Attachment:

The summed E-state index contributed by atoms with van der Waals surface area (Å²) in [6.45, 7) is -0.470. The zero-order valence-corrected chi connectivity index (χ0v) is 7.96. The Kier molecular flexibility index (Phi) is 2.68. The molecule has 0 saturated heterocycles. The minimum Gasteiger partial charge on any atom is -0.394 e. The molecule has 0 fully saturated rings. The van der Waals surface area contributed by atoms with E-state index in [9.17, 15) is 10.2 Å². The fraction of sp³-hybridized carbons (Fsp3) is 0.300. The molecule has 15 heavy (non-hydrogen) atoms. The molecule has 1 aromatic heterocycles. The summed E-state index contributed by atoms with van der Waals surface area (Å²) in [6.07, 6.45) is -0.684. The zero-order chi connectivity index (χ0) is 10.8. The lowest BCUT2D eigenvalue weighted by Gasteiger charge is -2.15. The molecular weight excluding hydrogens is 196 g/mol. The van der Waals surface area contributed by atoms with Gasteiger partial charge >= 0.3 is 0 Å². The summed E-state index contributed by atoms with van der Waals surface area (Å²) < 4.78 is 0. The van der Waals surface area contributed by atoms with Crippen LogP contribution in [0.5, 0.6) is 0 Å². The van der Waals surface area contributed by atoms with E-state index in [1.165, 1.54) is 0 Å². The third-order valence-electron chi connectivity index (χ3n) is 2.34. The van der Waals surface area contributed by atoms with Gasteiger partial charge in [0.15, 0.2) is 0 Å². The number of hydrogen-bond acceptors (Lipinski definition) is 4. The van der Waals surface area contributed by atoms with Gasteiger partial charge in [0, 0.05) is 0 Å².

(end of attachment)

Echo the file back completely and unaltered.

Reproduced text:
The summed E-state index contributed by atoms with van der Waals surface area (Å²) in [6.45, 7) is -0.470. The zero-order valence-corrected chi connectivity index (χ0v) is 7.96. The Kier molecular flexibility index (Phi) is 2.68. The molecule has 0 saturated heterocycles. The minimum Gasteiger partial charge on any atom is -0.394 e. The molecule has 0 fully saturated rings. The van der Waals surface area contributed by atoms with E-state index in [9.17, 15) is 10.2 Å². The fraction of sp³-hybridized carbons (Fsp3) is 0.300. The molecule has 15 heavy (non-hydrogen) atoms. The molecule has 1 aromatic heterocycles. The summed E-state index contributed by atoms with van der Waals surface area (Å²) in [6.07, 6.45) is -0.684. The zero-order chi connectivity index (χ0) is 10.8. The lowest BCUT2D eigenvalue weighted by Gasteiger charge is -2.15. The molecular weight excluding hydrogens is 196 g/mol. The van der Waals surface area contributed by atoms with Gasteiger partial charge >= 0.3 is 0 Å². The summed E-state index contributed by atoms with van der Waals surface area (Å²) < 4.78 is 0. The van der Waals surface area contributed by atoms with Crippen LogP contribution in [0.5, 0.6) is 0 Å². The van der Waals surface area contributed by atoms with E-state index in [1.165, 1.54) is 0 Å². The third-order valence-electron chi connectivity index (χ3n) is 2.34. The van der Waals surface area contributed by atoms with Gasteiger partial charge in [0.15, 0.2) is 0 Å². The number of hydrogen-bond acceptors (Lipinski definition) is 4. The van der Waals surface area contributed by atoms with Gasteiger partial charge in [0, 0.05) is 0 Å².